I sat there with the acoustic, and we'd run over the tunes, and they didn't touch the horns - just write stuff down and talk music. They spoke about inversions of stuff, and I had no idea what was going on but my producer Steve could talk to them. It was great. They were at another level than I'd never seen before.
The rhythm section?
Mike Farrington from Halifax, who I’ve played with a bunch. Steve Dawson played guitar and is the producer. Chris Gestrin from Vancouver was on keyboards. Drums is Jay Bellerose. He's played with everybody - first call for a lot of producers. He was on break from Alison Krauss before he came in and played with us. He did that Alison Krauss and Robert Plant album Raising Sand.
When you get with players of that calibre, the pocket is different.
Yeah. You can have great players, but not always do great players play well together. I mean, most everybody plays together well, yet it doesn't always sink in like that. But it really did. Mike and the drummer Jay hit it off. Jay and I locked in really well, so everything kind of fit. I put a lot of faith in Steve when he was lining up players because he knew who'd be the best person for the project.
Choice of songs. Did that come before recording or during the session?
Everything was before. I was writing songs, and some songs were coming the week before going down. I've done albums where I've had just enough songs, but this time, I had an overflow.
It all starts with the acoustic guitar?
I write everything on the acoustic. We wanted to make sure this time the album was focused around me and my guitar, and if you took it all away, the song would still be solid - just a vocal and guitar.
Is there a central theme to the album?
No, it's just a collection songs. They're all written in the same period so there's probably some things that kind of rub against each other, but I've never gone for a theme. I kind of feel like that might be constricting a little bit. If you are blocking out different things to focus on one thing, you don't know what you’re going to be blocking out and I don't want to do that.
How would you describe the lyrics, the stories in these songs?
Relatable. There's nothing in there that's far, far out. It’s issues that I see that I don't like or personal experiences for sure and a couple about relationships. Everybody's got those stories.
Do you find through travel the lay of the land or spirit of the place inspires you to write a certain way?
Some places have a weird quiet. Some places can be noisy and still feel like they're quiet. I don't know that it's just that. Where you are can affect the writing, and I find different people bring different feelings to the table. I've done a lot of co-writing.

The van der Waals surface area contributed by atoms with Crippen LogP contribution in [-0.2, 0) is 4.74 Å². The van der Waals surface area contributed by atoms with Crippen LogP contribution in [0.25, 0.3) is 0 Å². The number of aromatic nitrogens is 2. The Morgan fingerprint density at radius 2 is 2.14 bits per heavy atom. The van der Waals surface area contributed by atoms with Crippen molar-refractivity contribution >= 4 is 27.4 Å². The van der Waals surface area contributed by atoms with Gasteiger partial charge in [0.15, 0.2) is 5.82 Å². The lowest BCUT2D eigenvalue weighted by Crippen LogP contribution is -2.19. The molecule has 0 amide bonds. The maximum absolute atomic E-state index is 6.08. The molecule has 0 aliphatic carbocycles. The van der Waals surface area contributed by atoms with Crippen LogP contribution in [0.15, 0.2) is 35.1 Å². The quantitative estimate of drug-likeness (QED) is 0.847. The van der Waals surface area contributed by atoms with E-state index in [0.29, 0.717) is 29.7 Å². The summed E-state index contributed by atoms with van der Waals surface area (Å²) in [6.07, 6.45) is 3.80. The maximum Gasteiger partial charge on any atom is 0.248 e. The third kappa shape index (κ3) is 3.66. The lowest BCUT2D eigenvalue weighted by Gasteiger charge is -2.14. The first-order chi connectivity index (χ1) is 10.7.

Have you played New Orleans?
I did the House of Blues down there a few years ago and opened up for Old Crow.
The Heritage Jazz & Blues Festival comes at the end of April again.
Yes, I was there during Jazz Fest and but not part of it. The House of Blues gig was separate. It was probably three or four years after Katrina maybe and I could pick up on the vibe down there. I haven't been down personally anytime. I want to go back again.
It's kind of like the magic place. Any Chicago blues clubs or Kansas City?
I haven't done a lot of the club stuff. Usually, if I do club stuff, it tends to be more like a folk club than a blues club. It's kind of where I get thrown into.
I've done a couple of Kansas gigs. There are a few places that I get a chance to go in and jam. I’ve jammed at The House of Blues in Chicago - the City Winery there and a couple of other little rooms, that kind of thing.
How do you how do you find the American audiences relate to what you do?
My home town is on the Maine border, 15 minutes from Maine. It’s an imaginary line for the most part. I don't think it's anything. When you get to places that have a distinct culture like maybe the South or something like that, you can pick up some differences, but I find the East Coast for me is relatable to the south. I see an Acadian connection. It’s a welcoming kind of place and very family oriented and lots of food and fun and music. It doesn't feel weird down there at all.
Did you record in Nashville?
Steve’s place in Nashville. We figured it'd be easier to be down there. We worked at Southern Ground which is Zac Brown’s studio. He's dumped a bunch of money into it, fixed it up, and it's got a lot of history. There are all kinds of master tapes there from Kenny and Dolly – Waylon Jennings, that stuff. They haven't picked them up, but they won't get rid of them in case they come back for them.
It’s a cool space for how we wanted to record live off the floor. It has a kitchen, and they took care of us - had meals ready for us and that kind of thing. Nobody was running out or taking off.
The sound from the downbeat was spot on?
It's a great sounding room, and I'm able to get the separation I need, and still everybody can see each other, so it was great. You know I love being in there. The exciting part is seeing how it all comes together. We did the bulk of it in four days - three tunes a day. Doing “live off the floor” cut down a lot of time for sure, because you're in and do three songs.
The only thing we overdubbed was the background vocals and a little bit of guitar stuff, but everything else was done as we heard when we stepped off the studio floor and that’s pretty much what people are going to hear on the album.